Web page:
LGBTQ travel groups seeking diversity, nightlife, sightseeing, and historical and cultural significance will find comfort and inclusion in these favorite LGBTQ-friendly cities.
Philadelphia—rich in culture and character—is known for the first gay rights sit-in (1965) and for Giovanni's Room, the country's oldest LGBTQ bookstore. From boutique shopping and top-rated restaurants to museums and history, Philly has it all. Points of distinction include the Barnes Foundation, Philadelphia Museum of Art, Kimmel Center for the Performing Arts, Walnut Street Theatre, Historic Antique Row and Center City's famous Gayborhood. Photo courtesy of PHLCVB.
The LGBTQ community has gravitated to Columbus, Ohio, to visit and live, in part because of its unique neighborhoods with significant LGBTQ populations. Short North Arts District is known for its gay nightlife scene and first Saturday Gallery Hop; the charming German Village is popular among partnered gay couples. Several LGBTQ establishments, including favorite dive bars, dot the South High Street Corridor. Foodies should stop at Katalina's, Barcelona and historic North Market. Photo courtesy of Laura Watilo Blake.
New York City
From the iconic Greenwich Village to the infamous Stonewall, New York City offers a wealth of LGBTQ history. Among notable landmarks: The Lesbian, Gay, Bisexual, & Transgender Community Center; The Leslie-Lohman Museum of Gay and Lesbian Art; and The New York City Aids Memorial. The city is home to countless gay bars, from Chelsea to Hell's Kitchen and the West and East Villages to Queens. If it wasn't fab enough, in 2019 NYC hosted WorldPride to mark the 50th anniversary of the Stonewall uprising. Photo courtesy of Walter Wlodarczyk/NYC & Company.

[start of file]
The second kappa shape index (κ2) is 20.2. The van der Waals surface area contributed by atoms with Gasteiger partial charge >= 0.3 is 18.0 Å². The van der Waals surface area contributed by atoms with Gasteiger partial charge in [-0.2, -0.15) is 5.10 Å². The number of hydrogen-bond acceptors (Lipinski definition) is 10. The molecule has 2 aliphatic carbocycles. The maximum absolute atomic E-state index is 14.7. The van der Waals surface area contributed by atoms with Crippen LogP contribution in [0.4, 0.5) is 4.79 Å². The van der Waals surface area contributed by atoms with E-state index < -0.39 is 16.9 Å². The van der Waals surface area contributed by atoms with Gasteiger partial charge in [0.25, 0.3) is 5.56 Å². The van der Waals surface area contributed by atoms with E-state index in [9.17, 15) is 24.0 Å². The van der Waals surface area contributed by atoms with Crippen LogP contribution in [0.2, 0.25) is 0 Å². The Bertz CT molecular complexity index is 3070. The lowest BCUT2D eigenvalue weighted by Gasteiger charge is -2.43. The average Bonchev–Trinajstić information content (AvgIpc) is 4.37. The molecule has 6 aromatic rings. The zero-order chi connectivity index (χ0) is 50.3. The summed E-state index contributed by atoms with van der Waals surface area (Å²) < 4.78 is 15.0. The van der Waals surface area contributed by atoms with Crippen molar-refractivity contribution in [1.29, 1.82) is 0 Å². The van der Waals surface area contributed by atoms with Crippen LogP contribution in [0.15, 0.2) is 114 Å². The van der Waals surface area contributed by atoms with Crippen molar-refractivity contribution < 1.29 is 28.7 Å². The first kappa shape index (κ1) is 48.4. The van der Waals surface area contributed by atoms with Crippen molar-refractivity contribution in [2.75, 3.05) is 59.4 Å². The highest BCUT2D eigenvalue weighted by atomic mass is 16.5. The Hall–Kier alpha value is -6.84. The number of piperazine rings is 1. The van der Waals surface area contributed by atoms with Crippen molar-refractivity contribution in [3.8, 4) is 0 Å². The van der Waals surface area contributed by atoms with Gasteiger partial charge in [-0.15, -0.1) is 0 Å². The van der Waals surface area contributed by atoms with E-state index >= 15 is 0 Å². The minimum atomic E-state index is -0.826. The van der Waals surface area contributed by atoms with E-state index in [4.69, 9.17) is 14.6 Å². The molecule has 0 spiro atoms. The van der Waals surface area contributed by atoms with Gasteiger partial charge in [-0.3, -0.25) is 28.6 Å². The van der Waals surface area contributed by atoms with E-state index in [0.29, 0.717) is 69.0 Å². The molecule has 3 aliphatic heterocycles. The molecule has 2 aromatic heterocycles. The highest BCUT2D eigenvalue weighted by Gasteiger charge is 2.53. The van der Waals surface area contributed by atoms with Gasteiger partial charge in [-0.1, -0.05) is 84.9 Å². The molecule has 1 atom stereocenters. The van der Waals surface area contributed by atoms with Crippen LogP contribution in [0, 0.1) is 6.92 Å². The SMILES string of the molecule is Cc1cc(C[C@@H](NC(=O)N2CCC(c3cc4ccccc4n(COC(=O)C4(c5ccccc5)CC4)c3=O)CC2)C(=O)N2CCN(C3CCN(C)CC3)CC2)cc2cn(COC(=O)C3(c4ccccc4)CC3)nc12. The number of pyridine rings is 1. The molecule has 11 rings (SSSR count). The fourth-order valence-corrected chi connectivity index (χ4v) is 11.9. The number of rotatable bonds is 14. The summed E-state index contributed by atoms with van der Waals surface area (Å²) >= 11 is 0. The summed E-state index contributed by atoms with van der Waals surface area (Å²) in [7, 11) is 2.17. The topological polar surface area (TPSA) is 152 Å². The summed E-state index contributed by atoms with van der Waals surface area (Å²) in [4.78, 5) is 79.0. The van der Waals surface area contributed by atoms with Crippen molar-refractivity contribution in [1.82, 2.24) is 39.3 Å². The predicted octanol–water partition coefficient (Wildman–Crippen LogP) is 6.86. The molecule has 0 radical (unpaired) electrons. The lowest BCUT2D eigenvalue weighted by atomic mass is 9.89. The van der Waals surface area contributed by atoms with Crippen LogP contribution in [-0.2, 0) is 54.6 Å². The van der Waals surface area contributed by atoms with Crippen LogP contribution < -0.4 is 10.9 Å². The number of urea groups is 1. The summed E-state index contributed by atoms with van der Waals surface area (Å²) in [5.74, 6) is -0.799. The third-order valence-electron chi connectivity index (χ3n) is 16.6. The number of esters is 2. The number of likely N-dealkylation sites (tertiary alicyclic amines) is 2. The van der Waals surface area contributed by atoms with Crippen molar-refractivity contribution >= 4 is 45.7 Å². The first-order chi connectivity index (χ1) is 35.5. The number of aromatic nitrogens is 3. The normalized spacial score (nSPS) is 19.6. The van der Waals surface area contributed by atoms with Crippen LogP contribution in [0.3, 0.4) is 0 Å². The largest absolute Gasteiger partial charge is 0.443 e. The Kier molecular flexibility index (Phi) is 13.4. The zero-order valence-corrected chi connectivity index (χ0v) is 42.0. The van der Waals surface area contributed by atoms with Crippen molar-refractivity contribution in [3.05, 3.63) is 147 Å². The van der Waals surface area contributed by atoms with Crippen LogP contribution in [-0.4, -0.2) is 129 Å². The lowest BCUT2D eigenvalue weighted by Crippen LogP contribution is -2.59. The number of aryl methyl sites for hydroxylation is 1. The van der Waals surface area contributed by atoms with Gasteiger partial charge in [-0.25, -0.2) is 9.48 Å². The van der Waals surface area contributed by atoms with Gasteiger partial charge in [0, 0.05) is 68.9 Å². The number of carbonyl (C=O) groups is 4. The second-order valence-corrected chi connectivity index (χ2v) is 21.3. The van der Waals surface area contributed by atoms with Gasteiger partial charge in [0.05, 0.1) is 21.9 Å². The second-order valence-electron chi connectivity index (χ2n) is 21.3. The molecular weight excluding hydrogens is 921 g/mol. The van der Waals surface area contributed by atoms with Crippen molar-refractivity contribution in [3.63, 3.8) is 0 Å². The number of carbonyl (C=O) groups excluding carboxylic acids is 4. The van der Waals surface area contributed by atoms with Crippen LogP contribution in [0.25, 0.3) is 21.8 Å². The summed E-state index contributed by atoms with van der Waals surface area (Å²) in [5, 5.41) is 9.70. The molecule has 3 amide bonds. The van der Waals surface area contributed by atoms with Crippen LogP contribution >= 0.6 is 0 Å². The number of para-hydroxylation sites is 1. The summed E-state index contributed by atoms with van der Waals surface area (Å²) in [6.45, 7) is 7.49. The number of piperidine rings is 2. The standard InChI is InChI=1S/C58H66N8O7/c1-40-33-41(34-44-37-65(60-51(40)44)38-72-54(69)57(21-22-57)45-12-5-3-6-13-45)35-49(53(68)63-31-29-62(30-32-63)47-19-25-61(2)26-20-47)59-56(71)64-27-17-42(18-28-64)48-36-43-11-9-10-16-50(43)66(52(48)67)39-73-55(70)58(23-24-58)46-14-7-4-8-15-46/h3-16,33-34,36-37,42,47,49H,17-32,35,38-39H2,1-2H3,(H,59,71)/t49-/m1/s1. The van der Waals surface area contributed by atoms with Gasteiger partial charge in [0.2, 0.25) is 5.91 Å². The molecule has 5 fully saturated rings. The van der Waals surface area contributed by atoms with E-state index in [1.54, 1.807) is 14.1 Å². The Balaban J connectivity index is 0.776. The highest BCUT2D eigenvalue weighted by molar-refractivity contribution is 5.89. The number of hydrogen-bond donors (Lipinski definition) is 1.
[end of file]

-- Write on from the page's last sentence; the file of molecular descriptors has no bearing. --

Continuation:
San Francisco, "the city that practically invented gay," raised the first rainbow flag in 1978 and has remained a symbol of American gay culture. Arts lovers will appreciate SFJAZZ Center, the San Francisco Symphony, San Francisco Ballet and the GLBT Museum. Other go-tos are Pink Triangle Park, AIDS Memorial Grove and Dolores Park, along with Sir Francis Drake Hotel and Twin Peaks Tavern, recognized as the first "out" gay bar. FUN FACT: The city hosts Folsom Street Fair, the world's largest leather/fetish event. Photo courtesy of San Francisco Travel Association photo by Nader Khouri.
The Church Wellesley Gay Village in Toronto has been known for decades as an LGBTQ tourist mecca with galleries, theaters, restaurants, nightlife and Toronto Pride—among the world's largest pride celebrations. You might recognize the neighborhood as film location for Queer as Folk. Buddies in Bad Times Theatre, Queer West Arts Festival and Inside Out—Canada's largest lesbian and gay film and video festival—are just a few of the draws. Photo courtesy of SeeTorontoNow.
In 2017, Chicago's Boystown tied West Hollywood for Best Gayborhood in GayCities' annual Best of GayCities awards program; Chicago itself was a nominee for Most Welcoming City. Take the LGBTQ Landmarks Tour or the Legacy Walk, honoring historic LGBTQ heroines, heroes and events. Visit the renowned Kit Kat Lounge and Supper Club, or celebrated LGBTQ businesses Big Chicks and Women & Children First Bookstore. Photo courtesy of Choose Chicago.
Written by Allison Kay Bannister, Contributing Writer for Groups Today.
This article originally appeared in Groups Today.
Main photo courtesy of Walter Wlodarczyk/NYC & Company.